New Mexico chili powder is an orange chili powder often used in soups and stews in Southwestern recipes. It’s made from New Mexico chiles that have been fully ripened, dried, and ground into a powder.
It is comparable to Kashmiri chili powder when it comes to flavor and heat profiles with a SHU range of 800 to 1,400. Given the similarities in heat, you can substitute this on a 1:1 ratio without overpowering your dish.
Gochugaru is a Korean chili powder found in kimchi and other Korean dishes. It features a blend of sweet, smoky, and fruity flavors that work well as a substitute for Kashmiri chili powder.
It has a SHU range of 1,500 to 10,000, depending on the variety. When using it as a substitute for Kashmiri chili powder, look for the mild versions, which are often closer to 1,500 SHU.
Given the range of spice levels, it is important to taste prior to using as a substitute to make sure you are comfortable with the flavor and heat. I would then start with small amounts and add more as needed, tasting frequently as you add.
8. Chili Powder
One of the simplest substitutes for Kashmiri chili powder is standard chili powder. This is a great substitute because it is common in most Western kitchens and likely will not require a special trip to the store.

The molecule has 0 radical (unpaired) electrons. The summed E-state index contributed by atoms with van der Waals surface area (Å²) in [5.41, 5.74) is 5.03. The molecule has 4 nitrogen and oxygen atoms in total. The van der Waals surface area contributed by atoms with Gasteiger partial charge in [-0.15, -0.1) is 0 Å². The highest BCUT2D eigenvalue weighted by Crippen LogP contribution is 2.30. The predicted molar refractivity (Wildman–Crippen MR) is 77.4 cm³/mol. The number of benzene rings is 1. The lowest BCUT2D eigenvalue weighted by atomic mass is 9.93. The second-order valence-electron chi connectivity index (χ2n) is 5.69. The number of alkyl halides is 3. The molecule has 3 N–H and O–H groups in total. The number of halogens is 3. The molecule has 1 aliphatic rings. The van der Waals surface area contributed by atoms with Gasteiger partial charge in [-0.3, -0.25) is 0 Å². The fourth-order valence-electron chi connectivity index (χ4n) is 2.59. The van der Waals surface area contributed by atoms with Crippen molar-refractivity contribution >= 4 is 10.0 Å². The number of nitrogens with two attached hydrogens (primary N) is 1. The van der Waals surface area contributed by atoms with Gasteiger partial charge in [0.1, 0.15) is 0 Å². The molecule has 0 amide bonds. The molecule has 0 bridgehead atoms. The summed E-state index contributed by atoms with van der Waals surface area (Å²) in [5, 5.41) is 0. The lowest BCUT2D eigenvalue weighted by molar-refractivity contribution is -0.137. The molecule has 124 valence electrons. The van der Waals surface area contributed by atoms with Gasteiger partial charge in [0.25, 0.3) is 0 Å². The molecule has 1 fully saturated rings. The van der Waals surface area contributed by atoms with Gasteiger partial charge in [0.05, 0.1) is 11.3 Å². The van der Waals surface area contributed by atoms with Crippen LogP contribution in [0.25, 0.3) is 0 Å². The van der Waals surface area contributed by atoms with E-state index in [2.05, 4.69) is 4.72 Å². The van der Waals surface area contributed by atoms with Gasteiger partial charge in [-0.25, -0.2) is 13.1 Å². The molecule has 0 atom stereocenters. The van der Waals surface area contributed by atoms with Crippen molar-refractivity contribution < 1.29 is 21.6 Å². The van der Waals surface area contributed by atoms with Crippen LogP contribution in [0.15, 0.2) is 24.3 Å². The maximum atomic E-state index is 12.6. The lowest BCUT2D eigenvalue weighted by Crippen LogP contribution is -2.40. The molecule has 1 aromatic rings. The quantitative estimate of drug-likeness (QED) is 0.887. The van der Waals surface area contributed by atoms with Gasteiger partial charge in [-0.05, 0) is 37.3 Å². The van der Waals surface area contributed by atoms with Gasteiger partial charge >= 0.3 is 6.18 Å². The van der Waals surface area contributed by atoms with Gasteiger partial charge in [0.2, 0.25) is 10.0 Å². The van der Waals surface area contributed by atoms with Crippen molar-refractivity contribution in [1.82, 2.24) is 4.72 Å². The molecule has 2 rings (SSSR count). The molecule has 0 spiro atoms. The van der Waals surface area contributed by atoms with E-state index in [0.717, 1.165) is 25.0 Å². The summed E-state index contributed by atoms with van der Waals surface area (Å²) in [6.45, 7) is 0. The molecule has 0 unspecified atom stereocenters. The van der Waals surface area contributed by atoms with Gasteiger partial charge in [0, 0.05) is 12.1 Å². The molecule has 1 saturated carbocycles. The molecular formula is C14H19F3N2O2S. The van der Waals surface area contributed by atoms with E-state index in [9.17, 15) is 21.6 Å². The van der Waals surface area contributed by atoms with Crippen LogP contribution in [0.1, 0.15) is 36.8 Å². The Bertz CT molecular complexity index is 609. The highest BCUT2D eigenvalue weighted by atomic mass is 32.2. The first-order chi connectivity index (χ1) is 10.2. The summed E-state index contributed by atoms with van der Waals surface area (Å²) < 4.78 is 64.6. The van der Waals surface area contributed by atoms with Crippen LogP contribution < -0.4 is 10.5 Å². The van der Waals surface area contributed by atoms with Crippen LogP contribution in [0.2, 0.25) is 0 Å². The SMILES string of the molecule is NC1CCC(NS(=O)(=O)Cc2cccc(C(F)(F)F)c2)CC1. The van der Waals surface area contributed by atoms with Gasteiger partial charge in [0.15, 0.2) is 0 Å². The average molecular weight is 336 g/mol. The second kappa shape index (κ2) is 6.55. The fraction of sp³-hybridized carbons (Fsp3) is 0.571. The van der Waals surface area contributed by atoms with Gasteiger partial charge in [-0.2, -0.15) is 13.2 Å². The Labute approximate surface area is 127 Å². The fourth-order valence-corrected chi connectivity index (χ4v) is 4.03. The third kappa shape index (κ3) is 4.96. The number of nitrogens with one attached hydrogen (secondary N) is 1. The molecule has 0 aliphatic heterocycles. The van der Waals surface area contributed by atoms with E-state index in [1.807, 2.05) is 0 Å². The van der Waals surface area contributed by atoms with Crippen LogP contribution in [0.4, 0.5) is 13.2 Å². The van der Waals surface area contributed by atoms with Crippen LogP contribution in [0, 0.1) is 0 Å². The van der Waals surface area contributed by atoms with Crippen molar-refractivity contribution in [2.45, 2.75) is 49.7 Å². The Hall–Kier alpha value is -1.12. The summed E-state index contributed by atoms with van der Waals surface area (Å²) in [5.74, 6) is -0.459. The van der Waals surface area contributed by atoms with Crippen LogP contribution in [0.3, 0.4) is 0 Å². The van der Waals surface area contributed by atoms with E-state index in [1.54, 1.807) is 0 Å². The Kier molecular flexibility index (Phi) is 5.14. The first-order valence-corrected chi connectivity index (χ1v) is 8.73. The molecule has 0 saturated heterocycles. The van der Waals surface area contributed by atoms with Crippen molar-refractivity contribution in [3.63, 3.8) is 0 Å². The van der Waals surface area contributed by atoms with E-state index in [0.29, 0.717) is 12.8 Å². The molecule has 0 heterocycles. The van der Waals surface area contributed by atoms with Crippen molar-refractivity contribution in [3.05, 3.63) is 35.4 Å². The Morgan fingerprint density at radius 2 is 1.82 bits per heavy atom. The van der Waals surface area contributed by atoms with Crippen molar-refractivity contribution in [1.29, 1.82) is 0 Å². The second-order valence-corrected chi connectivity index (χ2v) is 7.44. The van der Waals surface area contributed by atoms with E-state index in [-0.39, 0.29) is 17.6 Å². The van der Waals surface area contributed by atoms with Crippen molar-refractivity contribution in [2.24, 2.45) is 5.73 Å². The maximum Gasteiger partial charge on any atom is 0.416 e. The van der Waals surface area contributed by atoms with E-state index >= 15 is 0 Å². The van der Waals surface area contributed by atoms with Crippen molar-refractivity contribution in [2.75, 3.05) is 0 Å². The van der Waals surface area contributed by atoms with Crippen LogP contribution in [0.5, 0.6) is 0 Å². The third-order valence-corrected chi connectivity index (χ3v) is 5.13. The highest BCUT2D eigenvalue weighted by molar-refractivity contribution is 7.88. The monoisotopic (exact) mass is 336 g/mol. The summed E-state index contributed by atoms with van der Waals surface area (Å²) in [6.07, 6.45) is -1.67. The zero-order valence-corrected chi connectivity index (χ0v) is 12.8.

Most varieties include a mixture of ground red chiles, that are sometimes smoked prior to being ground. Chili powder has comparable heat to Kashmiri chili powder with a SHU range of 500 to 1,500. Given this, you can use as a direct substitute.
One thing to take into consideration when using chili powder is that it does sometimes vary in flavor depending on what peppers are used and whether they are smoked prior to using. I always urge you to taste before using so you understand and are comfortable with the heat and flavor.
Frequently Asked Questions
What Does Kashmiri Chili Powder Taste Like?
Kashmiri chili powder has a mild taste. It’s slightly sweet and smoky with a noticeably fruity aroma, but it’s much milder compared to the other chili powders often used in Indian cuisines, such as ghost pepper or Indian red chili powder.
Is Kashmiri Chili Powder Good for You?
Kashmiri chili powder is a great source of antioxidants, vitamin C, and vitamin B. Vitamin C is essential to the health of your skin and hair while vitamin B helps maintain the health of your nervous system.
Final Thoughts on Substitutes for Kashmiri Chili Powder
I love Indian food, however, the ingredient list can be a little intimidating for the home cook if you are not used to Indian cooking. I would encourage anyone to go seek out your nearest Indian grocery store and begin the journey of building your spice collection one recipe at a time. However, if you don’t have one nearby or don’t have the time to venture out, I hope the substitutes above will help you on your journey of discovery into the world of Indian cuisine.